Taking advantage of Shuangwang Mountain’s rich historical legends and natural resource attractions, such as Wofoling, Shenxian Cave and Eighteen Arhats, a new eco-tourism draw, an asphalt road to the mountaintop Yuanzhao Temple has been built and the Tianxiu Mountain Forest Park in Chaijiaying has been developed. China’s rural revitalization investment for Jianping’s eco-tourism is now 5 million yuan.
China has 200 more of these Cool Lab projects on its drawing boards, each shiny new $2 million Beijing Sanju reactor converting 100,000 tons of formerly burned crop wastes into biofertilizer custom blends for the particular plants, soils and climate of the region — every one a 66 megaton/year carbon sink.
As I shifted my travel mode from tour bus to chauffeured limousine (occasionally in a cavalcade with black suited bodyguards in bulletproof SUVs) I was directed to the design studios of the Chinese Academy of Sciences and its Institute of Architecture Design and Research. Here, where all of China’s major construction projects must apply for approval, the same rapid process is moving biochar into buildings, roads and bridges. Simple, scalable, and shovel ready. China is moving negative emissions from laboratory to field trial to massive industrial scale.
The Biochar Solution | New Society Publishers
Conventional agriculture destroys our soils, pollutes our water and is a major contributor to climate change. What if…
China’s “ecological civilization” concept was first announced by Xi Jinping in 2007, in a report to the 17th National People’s Congress. At the Third Plenary Session of the 18th Central Committee in 2013, China mandated Eco-Civilization as a national goal in its Constitution. In April 2015, China began performing natural resources audits when local officials leave their posts, so as to force officials pay attention to environmental protection while in office, or be held to account when they leave. A pilot scheme for rural revitalization such as in Jianping is being carried out in five different locations, in three stages: launch in 2015, expansion in 2016, then in 2017 full audits in the trial locations, with regular audits every year from 2018.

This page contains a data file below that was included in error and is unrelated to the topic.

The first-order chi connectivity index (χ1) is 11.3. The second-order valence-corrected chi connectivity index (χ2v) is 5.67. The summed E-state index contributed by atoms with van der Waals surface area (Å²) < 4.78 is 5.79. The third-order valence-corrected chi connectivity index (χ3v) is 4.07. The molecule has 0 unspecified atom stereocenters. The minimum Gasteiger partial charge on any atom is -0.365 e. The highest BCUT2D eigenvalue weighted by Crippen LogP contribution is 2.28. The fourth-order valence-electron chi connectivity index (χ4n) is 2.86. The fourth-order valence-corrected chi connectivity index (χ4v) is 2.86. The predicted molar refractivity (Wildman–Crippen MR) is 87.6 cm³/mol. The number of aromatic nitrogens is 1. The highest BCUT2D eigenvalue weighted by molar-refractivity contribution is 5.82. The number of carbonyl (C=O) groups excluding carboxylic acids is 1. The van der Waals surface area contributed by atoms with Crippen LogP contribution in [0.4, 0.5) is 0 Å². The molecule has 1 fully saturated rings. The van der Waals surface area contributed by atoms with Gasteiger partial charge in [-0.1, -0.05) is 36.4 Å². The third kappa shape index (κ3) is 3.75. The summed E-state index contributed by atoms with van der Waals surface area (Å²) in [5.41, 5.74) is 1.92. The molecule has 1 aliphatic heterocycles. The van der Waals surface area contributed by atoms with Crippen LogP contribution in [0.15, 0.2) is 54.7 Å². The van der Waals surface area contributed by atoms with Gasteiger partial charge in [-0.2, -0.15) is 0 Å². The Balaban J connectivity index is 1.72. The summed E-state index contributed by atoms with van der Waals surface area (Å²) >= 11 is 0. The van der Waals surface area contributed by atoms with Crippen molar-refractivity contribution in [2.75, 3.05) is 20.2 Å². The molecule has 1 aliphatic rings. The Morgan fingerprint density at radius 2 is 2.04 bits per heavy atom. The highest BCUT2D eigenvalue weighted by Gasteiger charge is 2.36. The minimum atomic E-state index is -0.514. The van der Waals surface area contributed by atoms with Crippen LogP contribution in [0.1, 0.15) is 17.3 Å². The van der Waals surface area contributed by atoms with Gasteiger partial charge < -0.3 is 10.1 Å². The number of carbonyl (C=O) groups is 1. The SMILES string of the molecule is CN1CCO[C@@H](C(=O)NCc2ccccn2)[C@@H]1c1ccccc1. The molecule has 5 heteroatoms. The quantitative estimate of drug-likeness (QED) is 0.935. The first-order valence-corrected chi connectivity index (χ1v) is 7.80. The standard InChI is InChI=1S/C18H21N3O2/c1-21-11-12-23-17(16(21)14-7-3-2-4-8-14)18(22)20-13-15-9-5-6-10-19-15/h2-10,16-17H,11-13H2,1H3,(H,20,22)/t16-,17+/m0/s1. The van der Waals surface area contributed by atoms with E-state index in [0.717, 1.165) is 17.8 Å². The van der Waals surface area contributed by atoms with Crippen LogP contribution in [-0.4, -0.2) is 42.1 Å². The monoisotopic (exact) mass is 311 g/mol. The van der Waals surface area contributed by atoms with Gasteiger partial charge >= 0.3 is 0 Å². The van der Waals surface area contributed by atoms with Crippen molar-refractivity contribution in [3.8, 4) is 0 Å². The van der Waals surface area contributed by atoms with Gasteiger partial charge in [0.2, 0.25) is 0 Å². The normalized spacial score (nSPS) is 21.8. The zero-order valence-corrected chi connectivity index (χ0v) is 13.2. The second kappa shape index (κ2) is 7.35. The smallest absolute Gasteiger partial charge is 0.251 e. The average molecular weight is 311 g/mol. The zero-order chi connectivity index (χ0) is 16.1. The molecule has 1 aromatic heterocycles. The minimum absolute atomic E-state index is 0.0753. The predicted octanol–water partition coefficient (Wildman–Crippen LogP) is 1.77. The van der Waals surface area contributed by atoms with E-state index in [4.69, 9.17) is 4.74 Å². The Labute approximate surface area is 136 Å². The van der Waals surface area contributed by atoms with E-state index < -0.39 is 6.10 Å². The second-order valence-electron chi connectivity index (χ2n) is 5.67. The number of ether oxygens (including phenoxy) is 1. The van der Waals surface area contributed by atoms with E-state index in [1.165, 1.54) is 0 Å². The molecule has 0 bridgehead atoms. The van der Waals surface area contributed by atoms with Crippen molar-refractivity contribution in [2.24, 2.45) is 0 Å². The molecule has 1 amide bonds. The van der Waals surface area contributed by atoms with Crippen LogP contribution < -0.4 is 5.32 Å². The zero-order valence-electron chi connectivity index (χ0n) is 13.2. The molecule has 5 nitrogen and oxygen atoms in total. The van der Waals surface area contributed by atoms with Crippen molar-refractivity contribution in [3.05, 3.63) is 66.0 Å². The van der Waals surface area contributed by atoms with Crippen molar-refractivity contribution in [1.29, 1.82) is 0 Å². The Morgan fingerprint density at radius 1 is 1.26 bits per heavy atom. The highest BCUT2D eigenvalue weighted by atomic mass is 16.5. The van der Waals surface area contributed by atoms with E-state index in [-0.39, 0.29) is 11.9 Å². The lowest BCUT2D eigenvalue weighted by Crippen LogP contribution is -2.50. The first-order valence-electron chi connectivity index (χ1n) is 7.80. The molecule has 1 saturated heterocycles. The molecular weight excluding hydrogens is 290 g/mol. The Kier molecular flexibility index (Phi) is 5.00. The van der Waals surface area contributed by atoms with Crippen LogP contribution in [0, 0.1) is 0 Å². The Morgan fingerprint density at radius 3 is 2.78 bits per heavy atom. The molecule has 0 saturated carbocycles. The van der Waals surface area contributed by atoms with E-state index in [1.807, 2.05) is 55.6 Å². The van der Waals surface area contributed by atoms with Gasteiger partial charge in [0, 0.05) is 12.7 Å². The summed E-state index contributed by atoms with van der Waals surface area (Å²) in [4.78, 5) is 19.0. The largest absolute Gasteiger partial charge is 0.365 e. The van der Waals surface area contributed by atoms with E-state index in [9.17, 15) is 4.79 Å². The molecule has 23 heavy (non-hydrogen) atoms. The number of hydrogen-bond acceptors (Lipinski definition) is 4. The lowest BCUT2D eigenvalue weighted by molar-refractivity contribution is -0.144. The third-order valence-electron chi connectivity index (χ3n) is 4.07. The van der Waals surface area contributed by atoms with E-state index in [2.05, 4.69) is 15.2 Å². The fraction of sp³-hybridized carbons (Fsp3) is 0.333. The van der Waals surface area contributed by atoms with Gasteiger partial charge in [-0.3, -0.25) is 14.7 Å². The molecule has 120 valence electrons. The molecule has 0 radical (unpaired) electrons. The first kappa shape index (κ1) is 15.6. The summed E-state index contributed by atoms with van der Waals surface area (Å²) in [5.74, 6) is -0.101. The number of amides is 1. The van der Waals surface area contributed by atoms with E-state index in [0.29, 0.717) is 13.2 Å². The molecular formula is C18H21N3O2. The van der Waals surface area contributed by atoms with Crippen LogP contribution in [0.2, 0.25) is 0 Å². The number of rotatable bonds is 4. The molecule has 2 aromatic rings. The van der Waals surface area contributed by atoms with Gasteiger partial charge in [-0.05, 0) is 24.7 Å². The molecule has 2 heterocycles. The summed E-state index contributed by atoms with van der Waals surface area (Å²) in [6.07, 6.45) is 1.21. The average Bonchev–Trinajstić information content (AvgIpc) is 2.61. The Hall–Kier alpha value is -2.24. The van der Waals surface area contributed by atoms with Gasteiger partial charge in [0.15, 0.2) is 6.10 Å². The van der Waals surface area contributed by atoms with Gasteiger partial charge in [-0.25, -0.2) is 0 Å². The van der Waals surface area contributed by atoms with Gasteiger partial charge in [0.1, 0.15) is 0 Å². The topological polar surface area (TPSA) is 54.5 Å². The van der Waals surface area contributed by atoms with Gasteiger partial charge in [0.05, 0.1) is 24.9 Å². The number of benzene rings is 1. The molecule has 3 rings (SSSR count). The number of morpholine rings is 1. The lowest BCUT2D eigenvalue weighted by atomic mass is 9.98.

Treatment of crop residues has been an increasing challenge for China, as it is for India, Indonesia and many other populous countries. China placed a ban on burning these residues to try to alleviate the smog in Beijing and other cities. Introducing pyrolysis changed the issue from a liability to an asset. It gave China an indisputable lead in building soil carbon and developing “green agriculture.” Biochar from wastes has moved out of the laboratory and into commercial production in a mere 3 years. Soon it will be ubiquitous in Chinese agriculture, and then, as part of Xi Jinping’s New Silk Road, will spread to Africa, Latin America and other parts of the world. The same could happen for carbonized municipal wastes entombed in urban infrastructure. We are no longer talking about mere megatons of carbon dioxide removal. Now we are speaking of tens of gigatons.
Even as Neocon economists levied $200 billion in tariffs to keep Chinese goods out of US markets, we watched President Xi meeting with President Putin in Vladivostok and signing trade and technology exchange deals that could combine Russia’s science and manufacturing might with China’s to deploy negative emissions plants such as these everywhere in the world.
Except, well, you know where.